Becky: Writer. Traveler. Tea Drinker.
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Please tell us a little bit about yourself. Who you are, where you come from, when you moved to China, etc.
I’m an American who moved to China for a six-month “lark.” I thought I could teach English for one semester and use my salary for travel. But after my first semester, I wanted to stay another. And then another year, and another year. This is now my 6th year and I have no plans to leave.
When and why did you decide to start blogging about your experiences?
I started a blog a few months before I left for China. I knew that coming to China would be unique and interesting experience. I wanted a place to write things down and keep the experiences and pictures fresh in my mind. Now that I have lived here so long the focus of my blog has changed. I feel like there is a lot of misunderstanding and misinformation about China in the western media. I try to use my blog as a way to share an understanding of China through my experiences. I also try to focus on some of the more positive aspects of China and living in China because I feel there is too much negativity in the media today.
Do you have any favorite blog entries of yours?
I wrote a blog recently that got a lot of attention. It was about dealing with the pressures of Chinese culture even though I’m an “outsider.” I’m certainly not expected to follow Chinese traditions or Chinese culture. Yet when you live in a country you cannot avoid feeling the pressure of society and you end up acting differently and thinking differently than you did before.
Tell us about the ways your new life in China differs from that back home. Did you have trouble getting used to the new circumstances? Did you experience culture shock?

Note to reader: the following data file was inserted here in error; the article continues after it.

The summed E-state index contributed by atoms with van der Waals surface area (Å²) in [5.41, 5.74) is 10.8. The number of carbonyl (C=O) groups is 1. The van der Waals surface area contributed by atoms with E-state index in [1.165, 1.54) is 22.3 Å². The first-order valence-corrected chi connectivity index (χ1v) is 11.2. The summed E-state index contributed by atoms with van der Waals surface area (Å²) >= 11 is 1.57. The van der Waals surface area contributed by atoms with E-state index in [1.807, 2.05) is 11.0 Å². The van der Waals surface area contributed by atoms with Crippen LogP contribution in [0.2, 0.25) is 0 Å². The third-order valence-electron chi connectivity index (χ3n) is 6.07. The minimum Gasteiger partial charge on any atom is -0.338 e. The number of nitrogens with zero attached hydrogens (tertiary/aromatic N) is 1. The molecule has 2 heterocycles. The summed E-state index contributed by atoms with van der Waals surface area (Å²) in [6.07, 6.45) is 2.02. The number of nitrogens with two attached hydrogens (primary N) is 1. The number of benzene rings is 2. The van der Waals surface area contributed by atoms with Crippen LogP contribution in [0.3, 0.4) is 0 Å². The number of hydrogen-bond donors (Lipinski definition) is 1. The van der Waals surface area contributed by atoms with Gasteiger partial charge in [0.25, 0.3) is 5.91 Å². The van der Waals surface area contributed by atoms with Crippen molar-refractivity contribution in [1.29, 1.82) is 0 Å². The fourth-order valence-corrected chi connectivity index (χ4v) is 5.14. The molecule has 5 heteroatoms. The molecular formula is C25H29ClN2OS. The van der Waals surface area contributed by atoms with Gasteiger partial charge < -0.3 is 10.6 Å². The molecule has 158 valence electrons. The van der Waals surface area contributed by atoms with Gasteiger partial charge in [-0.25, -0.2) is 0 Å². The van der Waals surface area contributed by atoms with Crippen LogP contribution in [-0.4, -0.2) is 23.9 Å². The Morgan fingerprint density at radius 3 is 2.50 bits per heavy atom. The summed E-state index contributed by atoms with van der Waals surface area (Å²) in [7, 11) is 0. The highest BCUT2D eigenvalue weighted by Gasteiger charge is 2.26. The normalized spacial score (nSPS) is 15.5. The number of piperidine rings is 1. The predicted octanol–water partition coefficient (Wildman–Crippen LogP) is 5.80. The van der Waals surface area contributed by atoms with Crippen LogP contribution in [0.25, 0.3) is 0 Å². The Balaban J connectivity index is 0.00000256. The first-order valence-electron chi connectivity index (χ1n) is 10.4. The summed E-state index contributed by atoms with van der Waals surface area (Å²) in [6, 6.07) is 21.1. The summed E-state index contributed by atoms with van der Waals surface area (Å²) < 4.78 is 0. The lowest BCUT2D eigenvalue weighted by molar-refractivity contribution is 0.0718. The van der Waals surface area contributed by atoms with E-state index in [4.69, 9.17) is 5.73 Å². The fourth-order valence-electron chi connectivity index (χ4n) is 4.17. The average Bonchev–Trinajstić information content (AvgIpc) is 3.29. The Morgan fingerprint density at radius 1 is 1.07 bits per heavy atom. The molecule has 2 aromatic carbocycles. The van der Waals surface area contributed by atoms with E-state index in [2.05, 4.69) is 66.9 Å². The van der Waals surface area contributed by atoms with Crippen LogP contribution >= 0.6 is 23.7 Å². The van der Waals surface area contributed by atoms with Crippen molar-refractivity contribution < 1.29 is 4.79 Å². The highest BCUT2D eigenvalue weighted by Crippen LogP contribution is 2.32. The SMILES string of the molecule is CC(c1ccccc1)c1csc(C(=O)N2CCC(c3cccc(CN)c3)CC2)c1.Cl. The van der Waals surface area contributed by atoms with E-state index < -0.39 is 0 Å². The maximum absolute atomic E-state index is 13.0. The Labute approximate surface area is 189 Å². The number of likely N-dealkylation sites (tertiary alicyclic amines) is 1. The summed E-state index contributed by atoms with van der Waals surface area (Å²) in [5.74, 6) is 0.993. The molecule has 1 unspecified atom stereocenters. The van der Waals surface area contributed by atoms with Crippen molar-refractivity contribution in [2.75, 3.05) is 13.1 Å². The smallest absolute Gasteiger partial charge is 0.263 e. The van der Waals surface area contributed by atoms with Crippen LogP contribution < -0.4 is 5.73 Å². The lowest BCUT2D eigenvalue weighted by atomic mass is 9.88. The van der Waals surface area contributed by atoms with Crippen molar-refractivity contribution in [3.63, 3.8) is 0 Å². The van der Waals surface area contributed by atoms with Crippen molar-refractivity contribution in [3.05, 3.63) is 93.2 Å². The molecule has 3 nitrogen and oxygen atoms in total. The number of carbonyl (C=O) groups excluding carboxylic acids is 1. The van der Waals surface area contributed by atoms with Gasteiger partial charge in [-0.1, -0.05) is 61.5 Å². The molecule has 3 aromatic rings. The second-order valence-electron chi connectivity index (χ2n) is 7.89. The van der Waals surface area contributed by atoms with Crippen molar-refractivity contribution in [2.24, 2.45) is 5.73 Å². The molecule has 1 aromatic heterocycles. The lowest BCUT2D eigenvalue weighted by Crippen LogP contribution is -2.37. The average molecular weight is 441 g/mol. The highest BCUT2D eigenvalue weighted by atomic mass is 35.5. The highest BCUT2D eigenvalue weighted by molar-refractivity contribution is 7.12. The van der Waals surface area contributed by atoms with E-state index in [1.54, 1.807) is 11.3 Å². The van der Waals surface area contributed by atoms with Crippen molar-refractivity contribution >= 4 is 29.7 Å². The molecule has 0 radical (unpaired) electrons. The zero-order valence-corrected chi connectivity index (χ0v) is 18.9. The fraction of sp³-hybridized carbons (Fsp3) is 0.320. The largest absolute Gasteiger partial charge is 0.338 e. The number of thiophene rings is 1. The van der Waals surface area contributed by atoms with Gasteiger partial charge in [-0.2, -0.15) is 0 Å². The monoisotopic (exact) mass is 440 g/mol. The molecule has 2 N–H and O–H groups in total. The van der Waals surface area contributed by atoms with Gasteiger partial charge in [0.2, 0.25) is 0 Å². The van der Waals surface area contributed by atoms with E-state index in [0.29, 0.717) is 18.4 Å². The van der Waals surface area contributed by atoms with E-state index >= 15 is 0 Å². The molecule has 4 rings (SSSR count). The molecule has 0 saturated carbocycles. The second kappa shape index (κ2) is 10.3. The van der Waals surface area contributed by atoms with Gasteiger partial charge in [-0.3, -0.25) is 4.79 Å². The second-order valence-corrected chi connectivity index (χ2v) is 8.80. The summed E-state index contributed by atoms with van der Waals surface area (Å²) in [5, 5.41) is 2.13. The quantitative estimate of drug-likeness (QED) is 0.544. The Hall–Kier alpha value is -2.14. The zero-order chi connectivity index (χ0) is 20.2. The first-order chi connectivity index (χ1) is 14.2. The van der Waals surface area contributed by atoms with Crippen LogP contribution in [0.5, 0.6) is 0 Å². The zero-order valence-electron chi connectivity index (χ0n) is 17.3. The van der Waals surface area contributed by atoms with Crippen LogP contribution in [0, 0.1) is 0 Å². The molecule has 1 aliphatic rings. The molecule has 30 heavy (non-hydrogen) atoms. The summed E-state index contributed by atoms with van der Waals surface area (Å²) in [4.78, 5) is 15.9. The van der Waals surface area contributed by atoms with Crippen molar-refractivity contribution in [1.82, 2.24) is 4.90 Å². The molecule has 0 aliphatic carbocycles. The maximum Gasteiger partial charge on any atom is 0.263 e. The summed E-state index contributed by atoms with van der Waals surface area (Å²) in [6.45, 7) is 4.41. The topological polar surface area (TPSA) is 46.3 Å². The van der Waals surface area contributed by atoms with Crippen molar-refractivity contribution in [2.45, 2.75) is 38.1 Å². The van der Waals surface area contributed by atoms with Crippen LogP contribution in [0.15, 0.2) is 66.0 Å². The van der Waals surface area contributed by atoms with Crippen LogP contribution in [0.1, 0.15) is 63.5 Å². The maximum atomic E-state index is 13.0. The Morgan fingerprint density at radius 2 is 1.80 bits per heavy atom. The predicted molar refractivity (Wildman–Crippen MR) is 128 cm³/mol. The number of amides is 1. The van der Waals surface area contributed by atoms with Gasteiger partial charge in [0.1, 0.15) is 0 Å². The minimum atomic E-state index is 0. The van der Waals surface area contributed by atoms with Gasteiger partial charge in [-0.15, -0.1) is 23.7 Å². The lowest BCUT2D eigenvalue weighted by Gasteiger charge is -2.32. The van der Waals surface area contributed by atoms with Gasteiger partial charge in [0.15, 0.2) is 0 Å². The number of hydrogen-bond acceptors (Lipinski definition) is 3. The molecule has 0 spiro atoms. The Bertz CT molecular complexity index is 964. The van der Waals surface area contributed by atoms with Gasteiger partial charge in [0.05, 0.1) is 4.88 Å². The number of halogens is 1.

I’m a traveler and new places excite me. Of course coming to China was a shock, but I actually really liked it. It was like every day was a new adventure full of new challenges. Since I originally came just for 6-months I wanted to see and experience as much as I could. I think after the first 6-months, it started to sink in that China was my “new normal” and then I began to crave some things I missed from home like cheese and butter (which wasn’t available in the small city in which I lived.)
Another difference was exercise. Many expats say they gain weight when they come to China because of the delicious food. But actually I lost weight because I didn’t have a car like in America and I needed to walk/bike everywhere. That has been one of the biggest differences between my life back home and China — my level of fitness and health has increased greatly. And I don’t need to go to the gym!
Do you think you were fully prepared for what awaited you in China? If you could, would you change some decisions/preparations you made?
I wouldn’t change anything. I had done a lot of research before I got to China, and I found a great job to work for in a great, small city, in which I was really forced to immerse myself in Chinese culture. I knew to bring tissues with me (because no toilet paper in the bathrooms) and bring deodorant because it wasn’t easy to find.